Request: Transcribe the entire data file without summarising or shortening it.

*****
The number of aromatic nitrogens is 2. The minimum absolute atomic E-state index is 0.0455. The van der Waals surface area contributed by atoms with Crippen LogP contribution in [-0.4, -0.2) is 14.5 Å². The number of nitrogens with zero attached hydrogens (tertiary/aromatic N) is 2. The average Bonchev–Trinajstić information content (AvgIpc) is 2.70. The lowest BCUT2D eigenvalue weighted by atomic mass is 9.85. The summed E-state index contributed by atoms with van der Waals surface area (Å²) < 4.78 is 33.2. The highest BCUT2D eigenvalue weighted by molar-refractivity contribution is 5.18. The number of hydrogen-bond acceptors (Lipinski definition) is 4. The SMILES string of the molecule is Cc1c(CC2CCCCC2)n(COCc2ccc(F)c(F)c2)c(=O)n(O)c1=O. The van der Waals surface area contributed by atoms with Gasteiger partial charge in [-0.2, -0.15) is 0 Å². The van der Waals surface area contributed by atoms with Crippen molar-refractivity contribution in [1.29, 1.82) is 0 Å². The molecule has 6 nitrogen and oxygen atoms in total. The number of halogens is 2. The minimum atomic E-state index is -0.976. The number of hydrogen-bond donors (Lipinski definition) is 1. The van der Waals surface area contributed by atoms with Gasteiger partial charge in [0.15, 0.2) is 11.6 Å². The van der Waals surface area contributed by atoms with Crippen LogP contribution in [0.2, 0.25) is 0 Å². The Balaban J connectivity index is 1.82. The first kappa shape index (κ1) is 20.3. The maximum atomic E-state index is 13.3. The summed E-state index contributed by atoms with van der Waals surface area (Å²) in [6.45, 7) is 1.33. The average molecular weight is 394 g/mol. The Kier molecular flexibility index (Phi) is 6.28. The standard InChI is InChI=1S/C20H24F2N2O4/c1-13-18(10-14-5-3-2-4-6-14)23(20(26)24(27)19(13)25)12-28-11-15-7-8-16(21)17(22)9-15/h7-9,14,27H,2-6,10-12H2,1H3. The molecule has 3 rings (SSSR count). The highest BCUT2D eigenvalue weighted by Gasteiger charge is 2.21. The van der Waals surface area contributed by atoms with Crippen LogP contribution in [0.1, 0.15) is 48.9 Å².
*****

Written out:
The number of aromatic nitrogens is 2. The minimum absolute atomic E-state index is 0.0455. The van der Waals surface area contributed by atoms with Crippen LogP contribution in [-0.4, -0.2) is 14.5 Å². The number of nitrogens with zero attached hydrogens (tertiary/aromatic N) is 2. The average Bonchev–Trinajstić information content (AvgIpc) is 2.70. The lowest BCUT2D eigenvalue weighted by atomic mass is 9.85. The summed E-state index contributed by atoms with van der Waals surface area (Å²) < 4.78 is 33.2. The highest BCUT2D eigenvalue weighted by molar-refractivity contribution is 5.18. The number of hydrogen-bond acceptors (Lipinski definition) is 4. The SMILES string of the molecule is Cc1c(CC2CCCCC2)n(COCc2ccc(F)c(F)c2)c(=O)n(O)c1=O. The van der Waals surface area contributed by atoms with Gasteiger partial charge in [-0.2, -0.15) is 0 Å². The van der Waals surface area contributed by atoms with Crippen molar-refractivity contribution in [1.29, 1.82) is 0 Å². The molecule has 6 nitrogen and oxygen atoms in total. The number of halogens is 2. The minimum atomic E-state index is -0.976. The number of hydrogen-bond donors (Lipinski definition) is 1. The van der Waals surface area contributed by atoms with Gasteiger partial charge in [0.15, 0.2) is 11.6 Å². The van der Waals surface area contributed by atoms with Crippen LogP contribution in [0.2, 0.25) is 0 Å². The Balaban J connectivity index is 1.82. The first kappa shape index (κ1) is 20.3. The maximum atomic E-state index is 13.3. The summed E-state index contributed by atoms with van der Waals surface area (Å²) in [6.45, 7) is 1.33. The average molecular weight is 394 g/mol. The Kier molecular flexibility index (Phi) is 6.28. The standard InChI is InChI=1S/C20H24F2N2O4/c1-13-18(10-14-5-3-2-4-6-14)23(20(26)24(27)19(13)25)12-28-11-15-7-8-16(21)17(22)9-15/h7-9,14,27H,2-6,10-12H2,1H3. The molecule has 3 rings (SSSR count). The highest BCUT2D eigenvalue weighted by Gasteiger charge is 2.21. The van der Waals surface area contributed by atoms with Crippen LogP contribution in [0.1, 0.15) is 48.9 Å².